This CW Dickey-designed structure was once referred to as “Honolulu’s Tropical Jewel.” (TheatresOfHawaii)
No one man has a more central place in Hawaiʻi’s architectural history than Charles William Dickey (1871-1942.) Born of a kamaʻāina family (his maternal grandfather was missionary Rev. William P Alexander,) he grew up on Maui, graduated from MIT in 1895 and practiced architecture in Honolulu from 1895 to 1904 and from 1920 until his death twenty-two years later. (Neil)
“Previous Waikīkī buildings had divided into two types: the palatial – such as the Moana Hotel and the Castle residence – and the small and informal – such as the beach house of Kamehameha V. … Dickey’s 1936 design for the Waikīkī Theater is an extreme contrast.”
“His problem was to design a 1930s movie palace which would be appropriate to Hawaiʻi. He used the expected art deco with such flair and taste that the theater compares favorably with any of the type … He then made the theater appropriate.” (Charlot)
Its initial design was based on a building at Chicago’s moderne 1933 and 1934 ‘A Century of Progress International Exposition,’ but in harmony with its island location.
The final tropical moderne design featured a large garden courtyard between the street and auditorium entrance, with lush plants surrounding a large fountain.
Inside, past fresco murals on the walls and ceiling, the atmospheric auditorium was flanked by lush artificial plants with the proscenium in the form of a rainbow, and tall artificial coconut palms on each side. (TheatresOfHawaii)
No expense was spared in its construction and furnishings. This was intended to be owner’s (Consolidated Amusement) deluxe flagship theater.
The 1,353-seat Waikīkī Theater opened with great fanfare on August 20, 1936. “This first-class theatre survived as a single-screen house its entire life.” (TheatresOfHawaii) Dickey created an environment as charming and artificial as the image on the screen. (Charlot)
In 1939, the Waikīkī Theatre was equipped with a Robert Morton theatre organ, which had originally been installed (with a twin console) in the Hawaiʻi Theatre in 1929. (Peterson)
“No theater in the world has a more picturesque setting than Waikīkī. Situated on the beach at Waikīkī, it stands on the site where once Hawaiʻi’s royalty played. The playhouse now becomes a glorious new addition to the beach made famous in song and story. It is the new center of activity of that district which long been the mecca of travelers from the world over.” (Honolulu Advertiser; Alder)
“The auditorium is a revelation in theatrical architecture. Spacious, cool, it is acoustically correct in every detail. Perfect hearing and vision are available from every seat of the huge auditorium.”
“One of the most unique ideas in theatre ‘atmosphere’ has been incorporated in the decorations. The ceiling, done in soft blue, becomes a replica of the heavens through special lighting effects.”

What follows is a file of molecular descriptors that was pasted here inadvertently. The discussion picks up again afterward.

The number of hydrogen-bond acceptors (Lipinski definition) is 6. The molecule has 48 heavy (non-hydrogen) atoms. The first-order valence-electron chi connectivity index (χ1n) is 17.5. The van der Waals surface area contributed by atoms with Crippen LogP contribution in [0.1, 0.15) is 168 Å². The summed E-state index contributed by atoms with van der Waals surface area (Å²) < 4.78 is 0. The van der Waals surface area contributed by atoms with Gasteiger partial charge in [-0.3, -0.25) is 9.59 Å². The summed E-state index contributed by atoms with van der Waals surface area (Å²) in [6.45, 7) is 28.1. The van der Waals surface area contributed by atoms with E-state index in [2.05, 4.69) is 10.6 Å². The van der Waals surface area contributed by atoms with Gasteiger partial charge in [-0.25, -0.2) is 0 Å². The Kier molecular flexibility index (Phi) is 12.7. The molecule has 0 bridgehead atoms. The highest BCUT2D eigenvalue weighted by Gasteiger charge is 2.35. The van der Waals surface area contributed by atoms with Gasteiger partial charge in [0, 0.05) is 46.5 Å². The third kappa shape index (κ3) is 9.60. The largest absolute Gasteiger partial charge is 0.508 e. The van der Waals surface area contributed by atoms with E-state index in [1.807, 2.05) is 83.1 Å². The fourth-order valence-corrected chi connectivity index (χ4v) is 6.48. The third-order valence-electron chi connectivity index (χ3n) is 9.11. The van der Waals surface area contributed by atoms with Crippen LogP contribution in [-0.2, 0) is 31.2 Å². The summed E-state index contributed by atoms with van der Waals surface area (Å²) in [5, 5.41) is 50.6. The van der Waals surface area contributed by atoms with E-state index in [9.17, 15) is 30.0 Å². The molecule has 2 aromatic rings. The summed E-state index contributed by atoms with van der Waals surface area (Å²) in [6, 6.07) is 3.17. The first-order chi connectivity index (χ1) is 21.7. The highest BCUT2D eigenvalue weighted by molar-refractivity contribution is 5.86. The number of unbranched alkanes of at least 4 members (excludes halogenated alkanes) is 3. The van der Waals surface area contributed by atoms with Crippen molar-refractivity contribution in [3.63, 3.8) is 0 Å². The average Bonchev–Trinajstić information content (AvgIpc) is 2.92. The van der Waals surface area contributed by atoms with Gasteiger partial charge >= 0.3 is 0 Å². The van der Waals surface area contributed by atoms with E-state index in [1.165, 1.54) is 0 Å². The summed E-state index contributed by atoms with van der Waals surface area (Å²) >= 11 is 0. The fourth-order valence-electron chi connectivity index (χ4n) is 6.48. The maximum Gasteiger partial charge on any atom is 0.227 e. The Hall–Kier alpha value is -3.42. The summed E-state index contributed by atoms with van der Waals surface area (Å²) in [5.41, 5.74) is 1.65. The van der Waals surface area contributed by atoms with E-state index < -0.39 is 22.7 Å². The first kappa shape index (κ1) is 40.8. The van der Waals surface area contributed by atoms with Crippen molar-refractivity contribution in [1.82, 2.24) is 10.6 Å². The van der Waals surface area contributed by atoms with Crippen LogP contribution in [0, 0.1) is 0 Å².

“Stars twinkle, soft, fleecy clouds float about, the planets send off their soft light. The Waikīkī theatre is one of the few in the world in which this unusual lighting feature has been installed.”
“Through this lighting the great rainbow that spans the proscenium becomes a soft, misty, fairy arch rivaling in loveliness the great rainbows that arch Hawaiʻi’s skies.” (Honolulu Advertiser, August 20, 1936; Del Valle)
“Inside the theater, it felt as if you were in a tropical paradise. A full-colored rainbow arched over the curtains that hid the screen. Along the side walls, there were palm trees that reached from floor to ceiling and lush jungle plants, which appeared absolutely real to my child’s eyes.”
“Then, a distinguished gentleman named Ed Sawtelle would appear and sit down at a large organ console, located just below and in front of the stage, and begin a concert that filled the hall with rolling music that vibrated off the walls.”
“About that time, with the house lights dimmed, someone would flip a switch and magical images of moving clouds would be projected onto the arched, midnight-blue ceiling, completing the illusion of having landed in the middle of a tropical jungle on a remote Pacific island.”
“Finally, the curtains would part and the show would start with a short cartoon and the Fox Movietone News. The ‘news’ events shown were about four weeks old by the time they got to Hawaiʻi, but that’s how we would find out what was happening in the world in those pre-television days.” (Richard Kelley)
After successfully celebrating its first 30+years, and as the multiplex made movie-going more competitive, in 1969 the Waikīkī Theater name was relegated to Waikīkī #3 (following the construction of the Waikīkī #1 & #2 nearby.)
Renovations in the late-60s, and remodeling a decade or so later kept the theater on life support. An expanded concession area replaced most of the forecourt, the interior decoration was removed and the auditorium draped.
“Imagine how much half an acre on Kalākaua Avenue is worth. By then, Consolidated was paying half a million dollars per year in property taxes – you have to sell a lot of popcorn to cover that.” (Lowell Angell, Theatre Historical Society of America; Hana Hou)
Waikīkī Theater (Waikīkī #3) remained a single screen theatre until it closed in late-November 2002; Waikīkī #1 & #2 closed at the same time. They demolished all three in 2005 (the demolition started about 9-years ago, today.)
“Over the years, the movie business has changed dramatically. … Multiplex theaters offer a variety of features almost any time of the day or night. Cartoons are now feature films. The news of the day is seen on one’s TV, laptop or cell phone.”
“The gracious theater usherettes have long since retired and have not been replaced. The guy at the door who takes your ticket is often dressed in a baggy T-shirt and jeans and barely looks up as he says, ’Your film will be shown in theater seven, second on the right.’” (Richard Kelley)